Saturday, February 7, 2009

It was just coffee

Lynne and I kept saying this all week: "It's just coffee."

Because I had a date last night. A blind date, specifically. The first date I've been on in more than five years. Even before I became a Christian I didn't date a whole a lot, but accepting Christ has certainly complicated matters in this area.

None of the three of y'all reading this will know the person, but I'll protect the innocent nonetheless by calling him C. He's the friend of a friend (who he's known for 28 years, so I wasn't terribly concerned about being ax murdered in the Starbucks parking lot). Divorced with two kids. We chatted briefly on the phone to make arrangements to meet and then I had to reschedule last week when I came down with the Dreaded Cold of Doom.

So. 5:30. The Starbucks on Broadway. I of course got lost even with my GPS and already being downtown (is it wrong that one of the reasons I yearn for my glorified body is so I'll finally have a sense of direction?). He was there waiting when I arrived -- tall, handsome, with a nice smile. He had obviously put effort into how he looked -- there were a couple of small red spots on his left cheek from trying to get a close shave. That was endearing.

We got drinks and found a table. I had a chai and the worst piece of banana bread I've ever eaten. He'd brought a paperback with him to read while he waited for me, and I was encouraged to see it was a Janet Evanovich novel -- I read her books, too, and thought it was a nice thing to have something in common. And it was.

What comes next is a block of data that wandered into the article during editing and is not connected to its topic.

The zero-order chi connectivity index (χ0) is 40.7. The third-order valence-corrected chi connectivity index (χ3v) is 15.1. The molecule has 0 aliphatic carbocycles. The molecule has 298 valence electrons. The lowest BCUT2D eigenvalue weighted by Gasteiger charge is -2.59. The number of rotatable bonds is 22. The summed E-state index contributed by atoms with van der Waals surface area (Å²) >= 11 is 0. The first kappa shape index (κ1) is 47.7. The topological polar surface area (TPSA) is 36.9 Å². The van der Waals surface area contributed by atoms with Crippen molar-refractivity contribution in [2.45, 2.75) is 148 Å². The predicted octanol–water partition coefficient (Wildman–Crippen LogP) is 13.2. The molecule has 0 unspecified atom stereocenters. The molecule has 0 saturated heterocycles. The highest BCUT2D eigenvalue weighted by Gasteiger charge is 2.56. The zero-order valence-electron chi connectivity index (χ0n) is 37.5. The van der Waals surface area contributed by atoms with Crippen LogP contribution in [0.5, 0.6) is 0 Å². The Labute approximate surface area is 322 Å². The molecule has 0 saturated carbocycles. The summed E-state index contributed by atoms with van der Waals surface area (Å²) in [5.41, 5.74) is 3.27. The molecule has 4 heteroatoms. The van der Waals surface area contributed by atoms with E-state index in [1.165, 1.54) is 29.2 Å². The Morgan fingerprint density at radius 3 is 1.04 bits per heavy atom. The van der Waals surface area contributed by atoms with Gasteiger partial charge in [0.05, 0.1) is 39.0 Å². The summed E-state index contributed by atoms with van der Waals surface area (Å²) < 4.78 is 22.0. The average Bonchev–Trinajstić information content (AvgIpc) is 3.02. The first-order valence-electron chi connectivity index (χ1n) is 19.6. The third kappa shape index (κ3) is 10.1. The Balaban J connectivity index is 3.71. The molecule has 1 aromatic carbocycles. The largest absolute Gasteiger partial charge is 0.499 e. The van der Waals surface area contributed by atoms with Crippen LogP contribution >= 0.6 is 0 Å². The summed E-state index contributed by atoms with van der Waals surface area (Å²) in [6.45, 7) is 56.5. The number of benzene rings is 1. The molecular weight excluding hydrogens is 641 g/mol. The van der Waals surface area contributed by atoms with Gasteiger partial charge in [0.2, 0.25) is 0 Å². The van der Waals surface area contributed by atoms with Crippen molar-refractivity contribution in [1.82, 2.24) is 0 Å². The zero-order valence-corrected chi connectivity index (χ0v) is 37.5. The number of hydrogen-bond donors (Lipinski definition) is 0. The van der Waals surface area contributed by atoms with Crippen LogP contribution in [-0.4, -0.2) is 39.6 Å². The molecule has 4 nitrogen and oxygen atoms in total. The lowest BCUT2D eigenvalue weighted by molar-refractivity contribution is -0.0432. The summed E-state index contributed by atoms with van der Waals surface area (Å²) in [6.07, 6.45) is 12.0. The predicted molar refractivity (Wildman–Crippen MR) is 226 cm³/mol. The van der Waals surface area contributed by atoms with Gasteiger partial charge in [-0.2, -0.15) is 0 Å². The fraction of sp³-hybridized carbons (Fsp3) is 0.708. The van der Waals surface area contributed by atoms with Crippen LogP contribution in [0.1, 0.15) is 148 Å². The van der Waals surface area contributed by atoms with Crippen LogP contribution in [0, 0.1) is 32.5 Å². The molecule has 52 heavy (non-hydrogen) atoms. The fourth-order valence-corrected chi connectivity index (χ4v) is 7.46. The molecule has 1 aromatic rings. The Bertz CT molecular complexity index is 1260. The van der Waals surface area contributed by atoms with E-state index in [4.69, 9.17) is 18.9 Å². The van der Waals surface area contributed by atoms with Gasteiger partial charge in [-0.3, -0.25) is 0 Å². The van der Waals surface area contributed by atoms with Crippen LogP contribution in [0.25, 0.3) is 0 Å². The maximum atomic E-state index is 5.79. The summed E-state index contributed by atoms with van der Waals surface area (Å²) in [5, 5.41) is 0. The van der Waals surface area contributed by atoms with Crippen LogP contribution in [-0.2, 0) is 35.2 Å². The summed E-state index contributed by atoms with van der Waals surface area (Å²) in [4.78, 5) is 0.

But there wasn't much else. In the first place, he was probably about 20 years older than I am. His "two kids" are grown women with lives of their own in Los Angeles and Seattle. It occurred to me at some point while we were talking, "Oh my gosh. I'm the younger woman. I'm never the younger woman!" In the second place he didn't ask me a single question about myself until we'd been chatting for 45 minutes. I know about nerves and prattling on without realizing it (and I am certainly guilty of doing this myself), but yeah, that wasn't great.

Third and perhaps most importantly, he's a Christian but said he's not read the Bible in its entirety. Skinny Spice tells me she thinks this is common in Christendom and likely true for the majority of Christians, but it was a point of, shall we say, demarcation between us. When he said he'd just finished Ezekiel, for example, and that it had been really tough reading (which it is for sure), I said, "Well, but when you got to the Valley of Dry Bones, didn't that make it all worth it?" Because that's one of my favorite sections of Scripture and truly amazing stuff. And he just looked at me blankly. OK, then.

After an hour of talking and coffee drinking, he asked if I wanted to get dinner. But I begged off, saying I had other plans. Which I did -- to play WoW and watch stuff from my DVR. There's clearly no spark when Tivoed Grey's Anatomy holds more appeal than a shared meal.

So -- done. The streak broken. I managed not to choke on my beverage and keep up my end of the conversation. I think I looked OK and didn't commit any grave social faux pas. So, in some respects, a success. But I don't know that I have it in me to do the blind date thing again.


Sharon said...

I'll I'm going to say is, while your discernment sounds good, in my experience, first impressions can often be incomplete :-)

Anonymous said...

Have you listened to Albert Mohler on the Valley of Dry Bones? One of my favorite sermons. If you would like to listen let me know.